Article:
A little more than a century ago, a charismatic British army captain called T.E. Lawrence and fearsome Bedouin warriors swept through the sublime canyons around the desert city of Al-’Ula where I stroll today. They blew up the Hejaz railway, built to transport hajjis from Damascus towards Mecca but repurposed during the first world war by Turks to ferry munitions and troops. Such was the 1916-18 Arab Revolt that threw off Arabia’s Ottoman yoke.
Yay, life just gets better and better. World War Three and now this. More petulant popcorn pre-school punk in which Avril spells words stupidly and tells ‘bois’ how much she weally, weally hates them but acksherly weally loves them.
This was momentarily captivating on the magnificently catty glam-rock thrash of ‘Girlfriend’ 15 years ago. Trouble is, Avril is now 37, older than the Prime Minister of Finland – and there’s something a little unbecoming in a mature woman still hanging around the school bike sheds and shrieking at those bois: ‘When I think of you I wanna throw up!’ Shouldn’t she be writing about pre-nups, the onset of the menopause and the spiralling cost of divorce lawyers?
Still I quite liked this for a bit.
The Collaboration is set in the 1980s when Andy Warhol teamed up with the painter Jean-Michel Basquiat to create bad art and flog it to idiots. The play unfolds like a documentary and we meet the real-life Warhol. In interviews he rarely said more than ‘yeah’, or ‘cool’, and he explains that this taciturn style was a defence mechanism developed in his youth to protect him from homophobic bullies who found his camp voice offensive.
The most disappointing pop performance I’ve ever seen – and in the course of my 15-odd years as a music critic I saw an awful lot – was Kanye West at Glastonbury in 2015. Perhaps he was making some kind of ironic statement on the nature of celebrity and fan expectation: blinding lights all focused on himself; no attempts to engage with the crowd; relentless, mechanical rapping but with most of the amusing samples and catchy hooks removed, the better to punish us all by ordeal with loud, righteous verbiage.
The room is immersed in semi-darkness. Light filters down from above, glistening on polished marble as if it were flesh. This is the installation for Le Tre Pietà, a remarkable micro-exhibition that has just opened at the Museo dell’Opera del Duomo in Florence. It is low in quantity, containing just three works. But stratospherically high in quality, since it comprises Michelangelo’s three versions of the Pietà – that is, the Madonna mourning the dead Christ.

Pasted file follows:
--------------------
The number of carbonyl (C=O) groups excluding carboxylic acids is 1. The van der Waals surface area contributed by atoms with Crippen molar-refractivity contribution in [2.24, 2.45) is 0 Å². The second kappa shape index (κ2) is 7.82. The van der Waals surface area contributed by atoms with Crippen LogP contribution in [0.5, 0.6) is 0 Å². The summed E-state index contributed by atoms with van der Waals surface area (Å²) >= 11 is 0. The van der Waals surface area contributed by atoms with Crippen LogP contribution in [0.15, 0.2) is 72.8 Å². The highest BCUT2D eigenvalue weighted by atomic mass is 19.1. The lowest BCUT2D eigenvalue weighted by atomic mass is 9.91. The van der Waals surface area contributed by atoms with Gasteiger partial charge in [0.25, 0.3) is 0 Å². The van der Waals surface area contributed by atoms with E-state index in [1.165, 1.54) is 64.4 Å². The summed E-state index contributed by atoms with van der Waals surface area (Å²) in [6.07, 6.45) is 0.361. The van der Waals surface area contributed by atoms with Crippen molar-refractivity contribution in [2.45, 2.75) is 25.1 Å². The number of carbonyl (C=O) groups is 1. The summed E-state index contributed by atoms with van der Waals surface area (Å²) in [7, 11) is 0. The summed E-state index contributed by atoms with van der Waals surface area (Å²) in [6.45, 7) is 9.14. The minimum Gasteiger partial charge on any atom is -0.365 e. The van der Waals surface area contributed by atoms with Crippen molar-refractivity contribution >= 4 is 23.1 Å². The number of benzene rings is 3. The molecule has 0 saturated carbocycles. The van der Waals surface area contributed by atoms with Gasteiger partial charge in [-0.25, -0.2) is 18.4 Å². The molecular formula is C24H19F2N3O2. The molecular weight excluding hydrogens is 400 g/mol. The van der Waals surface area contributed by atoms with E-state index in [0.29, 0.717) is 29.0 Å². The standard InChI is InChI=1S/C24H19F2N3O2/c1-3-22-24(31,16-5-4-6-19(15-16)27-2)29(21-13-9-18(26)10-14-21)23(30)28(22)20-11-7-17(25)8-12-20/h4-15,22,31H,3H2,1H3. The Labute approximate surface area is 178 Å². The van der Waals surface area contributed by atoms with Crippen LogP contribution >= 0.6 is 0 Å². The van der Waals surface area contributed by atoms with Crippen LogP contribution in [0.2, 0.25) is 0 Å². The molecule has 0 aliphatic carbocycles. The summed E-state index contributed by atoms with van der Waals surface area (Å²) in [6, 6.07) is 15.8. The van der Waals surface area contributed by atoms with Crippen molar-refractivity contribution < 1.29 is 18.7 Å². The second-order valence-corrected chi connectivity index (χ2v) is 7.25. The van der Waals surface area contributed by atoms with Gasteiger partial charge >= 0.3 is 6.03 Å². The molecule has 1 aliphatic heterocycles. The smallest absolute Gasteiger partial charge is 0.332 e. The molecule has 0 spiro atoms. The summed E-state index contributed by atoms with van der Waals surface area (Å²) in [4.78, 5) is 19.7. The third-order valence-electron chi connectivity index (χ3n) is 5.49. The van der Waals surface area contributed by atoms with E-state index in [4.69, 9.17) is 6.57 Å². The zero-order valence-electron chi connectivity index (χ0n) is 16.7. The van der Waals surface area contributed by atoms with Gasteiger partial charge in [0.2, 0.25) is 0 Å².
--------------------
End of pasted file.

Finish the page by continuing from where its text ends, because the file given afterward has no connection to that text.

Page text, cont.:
The latest Batman film, The Batman, may be a reboot, or even a reboot of a rebooted reboot that’s been rebooted. Hard to tell any more. Tracey Ullman once joked that her mother had served leftovers for so long that no one could recall the original dish and this feels like that. What was the original dish? Was it Tim Burton’s version from 1989 starring Michael Keaton? I don’t know.
All I know is that you hope each time for something fresh and surprising and entertaining but every film since has simply attempted to out-film noir the last.
When I was ten years old I had a babysitter who was a beautiful graduate student at an Ivy League university who loved to read celebrity gossip tabloids to ‘turn her brain off’. After I’d finished my homework, she and I would watch the only reality TV show I’ve ever loved, The Hills, and read magazines about Brangelina. This all ended when I was with my mom at the grocery store and I tried to buy a tabloid, and my mother, a Woman of Taste, asked what on earth I was doing.
This year is the centenary of the birth of Iannis Xenakis, the Greek composer-architect who called himself an ancient Greek stuck in the contemporary world. His instrumental music at times suggests an alien species trying to communicate with us through our musical instruments, his electronic music a distressed animal on the receiving end of amateur dentistry. For his part, Xenakis said that music ‘must aim… towards a total exaltation in which the individual mingles, losing his consciousness in a truth immediate, rare, enormous and perfect’.